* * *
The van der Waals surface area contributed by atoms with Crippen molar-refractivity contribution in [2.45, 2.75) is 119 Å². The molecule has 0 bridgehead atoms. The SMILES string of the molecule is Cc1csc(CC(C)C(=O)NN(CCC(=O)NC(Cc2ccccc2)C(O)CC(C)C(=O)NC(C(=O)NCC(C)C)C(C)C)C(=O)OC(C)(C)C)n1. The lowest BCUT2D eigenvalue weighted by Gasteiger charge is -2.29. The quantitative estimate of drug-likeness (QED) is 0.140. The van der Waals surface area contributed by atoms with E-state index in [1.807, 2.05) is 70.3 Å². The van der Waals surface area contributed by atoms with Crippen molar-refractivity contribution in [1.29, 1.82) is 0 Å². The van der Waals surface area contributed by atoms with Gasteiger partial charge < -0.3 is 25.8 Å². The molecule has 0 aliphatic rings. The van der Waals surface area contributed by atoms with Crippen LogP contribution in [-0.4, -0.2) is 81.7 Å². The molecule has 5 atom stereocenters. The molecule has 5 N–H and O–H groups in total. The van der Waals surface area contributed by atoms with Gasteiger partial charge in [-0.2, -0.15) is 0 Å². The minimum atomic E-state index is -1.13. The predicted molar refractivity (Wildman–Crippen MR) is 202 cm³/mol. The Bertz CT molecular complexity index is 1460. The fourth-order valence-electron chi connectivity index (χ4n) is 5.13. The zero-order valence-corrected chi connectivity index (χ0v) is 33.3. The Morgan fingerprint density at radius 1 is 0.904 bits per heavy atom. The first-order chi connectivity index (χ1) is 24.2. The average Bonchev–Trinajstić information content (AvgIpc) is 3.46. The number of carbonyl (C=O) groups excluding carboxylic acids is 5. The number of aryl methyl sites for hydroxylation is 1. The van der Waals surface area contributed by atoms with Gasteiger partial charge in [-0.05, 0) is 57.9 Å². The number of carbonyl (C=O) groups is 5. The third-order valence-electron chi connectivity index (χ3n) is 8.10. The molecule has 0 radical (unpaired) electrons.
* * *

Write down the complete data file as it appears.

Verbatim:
The van der Waals surface area contributed by atoms with Crippen molar-refractivity contribution in [2.45, 2.75) is 119 Å². The molecule has 0 bridgehead atoms. The SMILES string of the molecule is Cc1csc(CC(C)C(=O)NN(CCC(=O)NC(Cc2ccccc2)C(O)CC(C)C(=O)NC(C(=O)NCC(C)C)C(C)C)C(=O)OC(C)(C)C)n1. The lowest BCUT2D eigenvalue weighted by Gasteiger charge is -2.29. The quantitative estimate of drug-likeness (QED) is 0.140. The van der Waals surface area contributed by atoms with E-state index in [1.807, 2.05) is 70.3 Å². The van der Waals surface area contributed by atoms with Crippen molar-refractivity contribution in [1.29, 1.82) is 0 Å². The van der Waals surface area contributed by atoms with Gasteiger partial charge < -0.3 is 25.8 Å². The molecule has 0 aliphatic rings. The van der Waals surface area contributed by atoms with Crippen LogP contribution in [-0.4, -0.2) is 81.7 Å². The molecule has 5 atom stereocenters. The molecule has 5 N–H and O–H groups in total. The van der Waals surface area contributed by atoms with Gasteiger partial charge in [-0.2, -0.15) is 0 Å². The minimum atomic E-state index is -1.13. The predicted molar refractivity (Wildman–Crippen MR) is 202 cm³/mol. The Bertz CT molecular complexity index is 1460. The fourth-order valence-electron chi connectivity index (χ4n) is 5.13. The zero-order valence-corrected chi connectivity index (χ0v) is 33.3. The Morgan fingerprint density at radius 1 is 0.904 bits per heavy atom. The first-order chi connectivity index (χ1) is 24.2. The average Bonchev–Trinajstić information content (AvgIpc) is 3.46. The number of carbonyl (C=O) groups excluding carboxylic acids is 5. The number of aryl methyl sites for hydroxylation is 1. The van der Waals surface area contributed by atoms with Gasteiger partial charge in [-0.05, 0) is 57.9 Å². The number of carbonyl (C=O) groups is 5. The third-order valence-electron chi connectivity index (χ3n) is 8.10. The molecule has 0 radical (unpaired) electrons.